Fine-tuning the F-35
HPC, by its very nature, often makes the job of writing and editing for this magazine uncommonly challenging. Fundamentally, HPC is about one thing: The application of continuous fiber composites in high-performance parts and structures. This places us, editorially, in rarified and sensitive air: We often cover composite structures and technologies that are closely guarded, either for competitive or for security reasons. Or both. It’s not uncommon, for instance, for us to seize on an emerging composite technology for a possible story, only to have the user or developer of that technology tell us that they or their customer, for competitive reasons, forbid media cooperation of any kind. And when it comes to military projects, it’s not unusual that we’re told “thanks, but no thanks” when we come knocking with notepad and pen in hand.
You can imagine our surprise and skepticism, then, when earlier this year I was told that HPC might be allowed to visit the Lockheed Martin Aeronautics F-35 Lightning II assembly facility in Fort Worth, Texas, to see firsthand how composite structures for that fighter craft are machined and drilled. The F-35, after all, is still in pre-production development; some manufacturing technologies and composites suppliers are still in flux and the first plane won’t be delivered to the U.S. Air Force for several months. Further, although the F-35 program at the time appeared to be a budget-cut survivor — its F-22 cousin was not — nothing seemed certain and it was not the kind of atmosphere into which we are typically invited.
Nonetheless, there I was, suddenly marching (and riding) through the cavernous F-35 assembly facility in Forth Worth, madly scribbling notes and trying to keep up with my Lockheed hosts, who graciously shared with me much information about the manufacture and management of the complex composite structures used on this next-generation fighter (for a full report, see "Skinning the F-35," under "Editor's Picks," at right). I was given access to and walked through the massive machining center used to machine composite skins to proper dimensions. I got to watch while composite skins were manually drilled for fastener attachment to the aircraft’s substructure.
I was struck by two things during my short visit: Lockheed knows composites and understands their value to the F-35, and the company is methodically and deliberately evaluating and fine-tuning cost-effective manufacturing processes for the F-35 that likely will be used for decades to come.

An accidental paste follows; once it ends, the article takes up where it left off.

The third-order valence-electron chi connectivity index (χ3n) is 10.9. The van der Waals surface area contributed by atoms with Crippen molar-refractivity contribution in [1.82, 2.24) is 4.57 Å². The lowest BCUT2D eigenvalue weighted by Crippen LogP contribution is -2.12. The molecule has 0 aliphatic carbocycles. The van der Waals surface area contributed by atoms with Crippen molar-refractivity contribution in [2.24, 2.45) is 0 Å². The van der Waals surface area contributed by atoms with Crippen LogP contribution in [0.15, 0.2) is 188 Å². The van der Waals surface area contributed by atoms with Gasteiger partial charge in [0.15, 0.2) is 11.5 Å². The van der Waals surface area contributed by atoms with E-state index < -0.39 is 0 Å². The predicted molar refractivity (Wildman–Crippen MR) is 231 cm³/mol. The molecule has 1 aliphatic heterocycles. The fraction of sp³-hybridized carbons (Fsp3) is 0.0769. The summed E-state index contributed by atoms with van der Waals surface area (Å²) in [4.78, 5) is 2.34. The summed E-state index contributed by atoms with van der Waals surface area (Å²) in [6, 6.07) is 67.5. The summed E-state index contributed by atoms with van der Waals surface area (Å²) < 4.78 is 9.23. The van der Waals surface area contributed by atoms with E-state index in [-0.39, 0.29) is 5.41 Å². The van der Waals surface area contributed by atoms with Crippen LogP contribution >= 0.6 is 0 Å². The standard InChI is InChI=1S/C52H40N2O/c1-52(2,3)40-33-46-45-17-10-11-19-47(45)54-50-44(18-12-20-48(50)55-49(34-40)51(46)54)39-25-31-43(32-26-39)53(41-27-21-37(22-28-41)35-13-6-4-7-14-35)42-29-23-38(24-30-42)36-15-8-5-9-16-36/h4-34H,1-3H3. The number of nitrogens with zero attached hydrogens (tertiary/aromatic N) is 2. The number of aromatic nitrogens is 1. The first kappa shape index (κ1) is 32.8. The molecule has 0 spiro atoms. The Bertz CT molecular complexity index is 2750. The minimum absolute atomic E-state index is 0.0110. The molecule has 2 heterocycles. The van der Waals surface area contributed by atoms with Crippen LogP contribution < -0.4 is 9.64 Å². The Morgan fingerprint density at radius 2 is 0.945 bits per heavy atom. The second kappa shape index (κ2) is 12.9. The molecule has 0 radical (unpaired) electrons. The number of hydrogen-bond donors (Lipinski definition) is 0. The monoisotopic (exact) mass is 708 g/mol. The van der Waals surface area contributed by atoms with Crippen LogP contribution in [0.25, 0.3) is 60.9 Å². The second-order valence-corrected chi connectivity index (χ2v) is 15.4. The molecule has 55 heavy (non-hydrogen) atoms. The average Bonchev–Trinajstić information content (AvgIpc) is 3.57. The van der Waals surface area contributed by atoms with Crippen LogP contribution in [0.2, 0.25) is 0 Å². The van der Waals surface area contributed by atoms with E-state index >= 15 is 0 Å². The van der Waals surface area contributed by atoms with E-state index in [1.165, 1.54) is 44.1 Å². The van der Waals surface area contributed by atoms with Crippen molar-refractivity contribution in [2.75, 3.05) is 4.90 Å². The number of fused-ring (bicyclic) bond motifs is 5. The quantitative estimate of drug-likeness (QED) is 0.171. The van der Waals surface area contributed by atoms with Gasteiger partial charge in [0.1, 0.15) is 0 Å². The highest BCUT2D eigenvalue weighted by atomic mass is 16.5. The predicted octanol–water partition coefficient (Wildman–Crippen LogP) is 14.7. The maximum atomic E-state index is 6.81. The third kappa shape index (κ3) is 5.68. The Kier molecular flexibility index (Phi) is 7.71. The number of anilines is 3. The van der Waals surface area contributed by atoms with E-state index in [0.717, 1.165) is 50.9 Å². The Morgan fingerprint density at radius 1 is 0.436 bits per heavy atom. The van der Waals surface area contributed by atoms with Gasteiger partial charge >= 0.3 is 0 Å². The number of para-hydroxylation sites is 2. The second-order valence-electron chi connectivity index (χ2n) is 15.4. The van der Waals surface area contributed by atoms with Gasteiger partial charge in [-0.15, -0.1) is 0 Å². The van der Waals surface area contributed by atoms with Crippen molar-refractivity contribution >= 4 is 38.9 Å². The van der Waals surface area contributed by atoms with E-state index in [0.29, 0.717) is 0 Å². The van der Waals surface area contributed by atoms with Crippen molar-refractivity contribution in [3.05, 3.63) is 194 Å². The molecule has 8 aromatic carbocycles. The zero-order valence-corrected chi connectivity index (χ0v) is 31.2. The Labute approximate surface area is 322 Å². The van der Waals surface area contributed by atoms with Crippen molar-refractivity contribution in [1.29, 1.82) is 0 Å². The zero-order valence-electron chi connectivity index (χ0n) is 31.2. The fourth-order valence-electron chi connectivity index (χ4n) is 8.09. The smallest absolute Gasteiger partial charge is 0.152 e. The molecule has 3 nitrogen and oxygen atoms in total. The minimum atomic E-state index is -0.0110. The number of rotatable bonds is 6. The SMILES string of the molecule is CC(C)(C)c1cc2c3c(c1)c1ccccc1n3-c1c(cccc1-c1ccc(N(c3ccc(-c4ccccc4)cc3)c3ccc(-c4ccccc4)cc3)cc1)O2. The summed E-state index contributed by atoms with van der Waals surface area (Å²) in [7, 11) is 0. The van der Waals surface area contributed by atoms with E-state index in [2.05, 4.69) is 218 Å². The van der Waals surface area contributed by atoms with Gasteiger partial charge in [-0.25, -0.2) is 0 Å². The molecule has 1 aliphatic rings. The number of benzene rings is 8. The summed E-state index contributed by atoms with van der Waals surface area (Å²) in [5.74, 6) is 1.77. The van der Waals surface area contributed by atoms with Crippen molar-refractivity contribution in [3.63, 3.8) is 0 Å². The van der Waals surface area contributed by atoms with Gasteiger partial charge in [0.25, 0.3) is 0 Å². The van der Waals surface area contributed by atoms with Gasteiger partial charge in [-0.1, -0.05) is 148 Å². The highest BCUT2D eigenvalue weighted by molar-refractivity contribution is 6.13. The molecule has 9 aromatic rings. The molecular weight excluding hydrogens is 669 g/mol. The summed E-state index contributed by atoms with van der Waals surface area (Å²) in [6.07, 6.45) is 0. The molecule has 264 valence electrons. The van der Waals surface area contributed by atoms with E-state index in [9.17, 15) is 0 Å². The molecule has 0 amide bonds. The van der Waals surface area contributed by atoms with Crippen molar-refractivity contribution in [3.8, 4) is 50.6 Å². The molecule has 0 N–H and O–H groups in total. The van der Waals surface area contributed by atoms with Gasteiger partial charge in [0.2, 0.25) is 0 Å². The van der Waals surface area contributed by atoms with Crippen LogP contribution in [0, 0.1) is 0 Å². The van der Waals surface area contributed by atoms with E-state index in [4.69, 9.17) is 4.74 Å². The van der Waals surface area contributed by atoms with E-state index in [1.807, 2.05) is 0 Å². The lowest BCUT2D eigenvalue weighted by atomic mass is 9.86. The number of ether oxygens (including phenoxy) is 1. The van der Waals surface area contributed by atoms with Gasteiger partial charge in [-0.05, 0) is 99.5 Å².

My composites guide was Don Kinard, technical deputy, JSF Production Operations. He spoke to me about the value and importance of carbon fiber composites for the F-35 and acknowledged that Lockheed had even evaluated composites for use in the substructure of the craft. But, he noted, composites are not yet the be-all and end-all of aerospace production; composites have a natural barrier in some applications where weight savings are just not enough to justify their costs. He described also the challenge of managing skin thickness in composite structures delivered from multiple suppliers.
My other guide was Glenn Born, manufacturing engineering senior staff and one of Lockheed’s composites drilling/machining experts. Born described an ongoing effort at Lockheed to critically evaluate a variety of composites drilling technologies to find the combination that is most efficient and cost-effective for the plane.
What’s clear is that Lockheed is using the F-35’s 12-year System Development and Demonstration (SDD) phase to evaluate and fine-tune a variety of processes and technologies to establish a cost-effective and efficient manufacturing process. This is important, because it looks like the company will be making more than 3,000 F-35s over the next few decades as the fighter becomes the standard-bearer in U.S. air defense. This is also important for the advanced composites community, which looks to be a major partner throughout the life of this jet.